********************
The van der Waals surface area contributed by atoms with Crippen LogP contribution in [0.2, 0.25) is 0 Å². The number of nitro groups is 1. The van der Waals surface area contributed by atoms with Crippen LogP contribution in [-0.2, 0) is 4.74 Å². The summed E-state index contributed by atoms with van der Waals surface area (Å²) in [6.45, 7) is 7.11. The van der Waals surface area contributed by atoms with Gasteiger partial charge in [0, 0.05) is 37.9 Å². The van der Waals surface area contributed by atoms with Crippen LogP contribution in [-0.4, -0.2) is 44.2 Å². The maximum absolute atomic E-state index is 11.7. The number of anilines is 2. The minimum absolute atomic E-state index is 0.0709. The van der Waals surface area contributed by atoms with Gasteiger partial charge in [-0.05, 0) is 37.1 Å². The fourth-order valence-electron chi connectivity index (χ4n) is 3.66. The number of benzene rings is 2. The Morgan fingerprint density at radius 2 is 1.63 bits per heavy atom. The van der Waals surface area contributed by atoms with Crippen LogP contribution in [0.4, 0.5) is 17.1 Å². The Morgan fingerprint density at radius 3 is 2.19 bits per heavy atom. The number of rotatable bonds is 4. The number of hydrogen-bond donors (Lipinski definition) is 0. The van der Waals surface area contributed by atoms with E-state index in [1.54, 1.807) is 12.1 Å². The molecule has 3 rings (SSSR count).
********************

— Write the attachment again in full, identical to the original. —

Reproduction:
The van der Waals surface area contributed by atoms with Crippen LogP contribution in [0.2, 0.25) is 0 Å². The number of nitro groups is 1. The van der Waals surface area contributed by atoms with Crippen LogP contribution in [-0.2, 0) is 4.74 Å². The summed E-state index contributed by atoms with van der Waals surface area (Å²) in [6.45, 7) is 7.11. The van der Waals surface area contributed by atoms with Gasteiger partial charge in [0, 0.05) is 37.9 Å². The van der Waals surface area contributed by atoms with Crippen LogP contribution in [-0.4, -0.2) is 44.2 Å². The maximum absolute atomic E-state index is 11.7. The number of anilines is 2. The minimum absolute atomic E-state index is 0.0709. The van der Waals surface area contributed by atoms with Gasteiger partial charge in [-0.05, 0) is 37.1 Å². The fourth-order valence-electron chi connectivity index (χ4n) is 3.66. The number of benzene rings is 2. The Morgan fingerprint density at radius 2 is 1.63 bits per heavy atom. The van der Waals surface area contributed by atoms with Crippen LogP contribution in [0.4, 0.5) is 17.1 Å². The Morgan fingerprint density at radius 3 is 2.19 bits per heavy atom. The number of rotatable bonds is 4. The number of hydrogen-bond donors (Lipinski definition) is 0. The van der Waals surface area contributed by atoms with E-state index in [1.54, 1.807) is 12.1 Å². The molecule has 3 rings (SSSR count).